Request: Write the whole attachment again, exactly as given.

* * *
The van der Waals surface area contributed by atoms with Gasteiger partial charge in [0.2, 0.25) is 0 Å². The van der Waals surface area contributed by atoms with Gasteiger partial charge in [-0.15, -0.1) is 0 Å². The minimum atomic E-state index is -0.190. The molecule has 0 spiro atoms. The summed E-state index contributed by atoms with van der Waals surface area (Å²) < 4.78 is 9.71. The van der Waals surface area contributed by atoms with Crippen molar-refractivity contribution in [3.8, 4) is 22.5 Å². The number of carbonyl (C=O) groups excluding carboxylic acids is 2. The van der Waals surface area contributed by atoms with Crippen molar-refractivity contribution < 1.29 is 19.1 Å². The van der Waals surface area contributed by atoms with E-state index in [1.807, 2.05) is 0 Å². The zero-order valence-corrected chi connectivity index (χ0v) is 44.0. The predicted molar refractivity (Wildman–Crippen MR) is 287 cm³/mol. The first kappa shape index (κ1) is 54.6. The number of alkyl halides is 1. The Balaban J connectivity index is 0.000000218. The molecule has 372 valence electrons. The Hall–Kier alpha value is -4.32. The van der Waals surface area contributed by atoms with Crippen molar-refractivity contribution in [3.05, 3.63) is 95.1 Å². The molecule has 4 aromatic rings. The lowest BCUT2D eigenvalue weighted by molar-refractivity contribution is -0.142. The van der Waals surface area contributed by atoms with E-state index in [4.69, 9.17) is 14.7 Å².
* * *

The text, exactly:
The van der Waals surface area contributed by atoms with Gasteiger partial charge in [0.2, 0.25) is 0 Å². The van der Waals surface area contributed by atoms with Gasteiger partial charge in [-0.15, -0.1) is 0 Å². The minimum atomic E-state index is -0.190. The molecule has 0 spiro atoms. The summed E-state index contributed by atoms with van der Waals surface area (Å²) < 4.78 is 9.71. The van der Waals surface area contributed by atoms with Crippen molar-refractivity contribution in [3.8, 4) is 22.5 Å². The number of carbonyl (C=O) groups excluding carboxylic acids is 2. The van der Waals surface area contributed by atoms with Crippen molar-refractivity contribution < 1.29 is 19.1 Å². The van der Waals surface area contributed by atoms with E-state index in [1.807, 2.05) is 0 Å². The zero-order valence-corrected chi connectivity index (χ0v) is 44.0. The predicted molar refractivity (Wildman–Crippen MR) is 287 cm³/mol. The first kappa shape index (κ1) is 54.6. The number of alkyl halides is 1. The Balaban J connectivity index is 0.000000218. The molecule has 372 valence electrons. The Hall–Kier alpha value is -4.32. The van der Waals surface area contributed by atoms with Crippen molar-refractivity contribution in [3.05, 3.63) is 95.1 Å². The molecule has 4 aromatic rings. The lowest BCUT2D eigenvalue weighted by molar-refractivity contribution is -0.142. The van der Waals surface area contributed by atoms with E-state index in [4.69, 9.17) is 14.7 Å².